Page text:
State says school went too far in giving child detention over Jolly Rancher

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by Tiffany Craig / 11 News

khou.com

Posted on May 7, 2010 at 10:32 PM

Updated Wednesday, Oct 30 at 7:37 AM

HOUSTON -- A week of detention for a 10-year-old caught with a Jolly Rancher at school ended on a sweet note Friday after the state said the school went too far.

Leighann Adair has a sweet tooth but what happened a school this week, left a bad taste in her mouth. The Brazos Elementary third grader was about to eat a piece of candy, but it was taken away.

Jack Ellis, the superintendent for the Brazos Independent School District, said the school was abiding by a state guideline that banned “minimal nutrition” foods.

So that single Jolly Rancher led to detention, which separated her from other classmates at lunch and at recess.

Her parents called the punishment ridiculous.

“I don’t think they treated her fairly. I think the punishment was definitely exaggerated and they should have to apologize to her,” says Amber Brazda, Leighann’s mother.

School officials say they were following state law and were concerned about losing funding.

In a letter to the school system Friday, the Texas Department of Agriculture wrote, “This particular incidence of candy possession as it has been reported by KHOU-TV would not be considered a violation of the state or federal nutrition program and therefore would not have jeopardized your district’s food service funding.”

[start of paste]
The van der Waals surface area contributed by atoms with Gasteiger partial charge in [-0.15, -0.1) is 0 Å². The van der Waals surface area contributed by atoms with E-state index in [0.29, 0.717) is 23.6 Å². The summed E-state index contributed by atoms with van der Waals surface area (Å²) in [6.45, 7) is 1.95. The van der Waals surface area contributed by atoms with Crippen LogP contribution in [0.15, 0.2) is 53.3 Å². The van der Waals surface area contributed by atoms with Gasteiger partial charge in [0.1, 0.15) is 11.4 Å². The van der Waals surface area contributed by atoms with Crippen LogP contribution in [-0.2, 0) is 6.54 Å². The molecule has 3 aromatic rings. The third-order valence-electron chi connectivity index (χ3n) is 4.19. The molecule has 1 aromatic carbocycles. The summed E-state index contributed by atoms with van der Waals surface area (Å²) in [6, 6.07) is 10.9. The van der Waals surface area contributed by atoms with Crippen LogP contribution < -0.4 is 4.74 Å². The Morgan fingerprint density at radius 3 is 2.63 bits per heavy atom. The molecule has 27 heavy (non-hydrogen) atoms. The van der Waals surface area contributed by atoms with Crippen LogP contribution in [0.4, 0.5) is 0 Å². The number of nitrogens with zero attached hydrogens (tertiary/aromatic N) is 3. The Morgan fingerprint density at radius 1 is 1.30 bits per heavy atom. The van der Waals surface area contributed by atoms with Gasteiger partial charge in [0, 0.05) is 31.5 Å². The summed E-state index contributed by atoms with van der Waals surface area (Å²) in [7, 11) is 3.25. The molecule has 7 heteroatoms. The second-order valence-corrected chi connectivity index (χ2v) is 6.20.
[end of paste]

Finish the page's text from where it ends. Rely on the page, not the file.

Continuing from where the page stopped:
You can read the entire letter from the Texas Department of Agriculture by clicking here
.

Leighann’s dad, Michael Brazda, is happy that someone sees his point of view.

“I was glad. I was actually happy that something was coming about it. I was starting to wonder if I would get anything accomplished,” he said.

The detention is now over for the 10-year old and her mom says a valuable lesson was learned.

“If you feel that you’re in the right and they’re wrong and in your heart you know you’re right, then you have to fight for what you believe in,” Amber Brazda said.
 
The Agriculture Department also says that the nutrition policy is intended to improve the health of Texas youth, not prohibit sharing a little candy.

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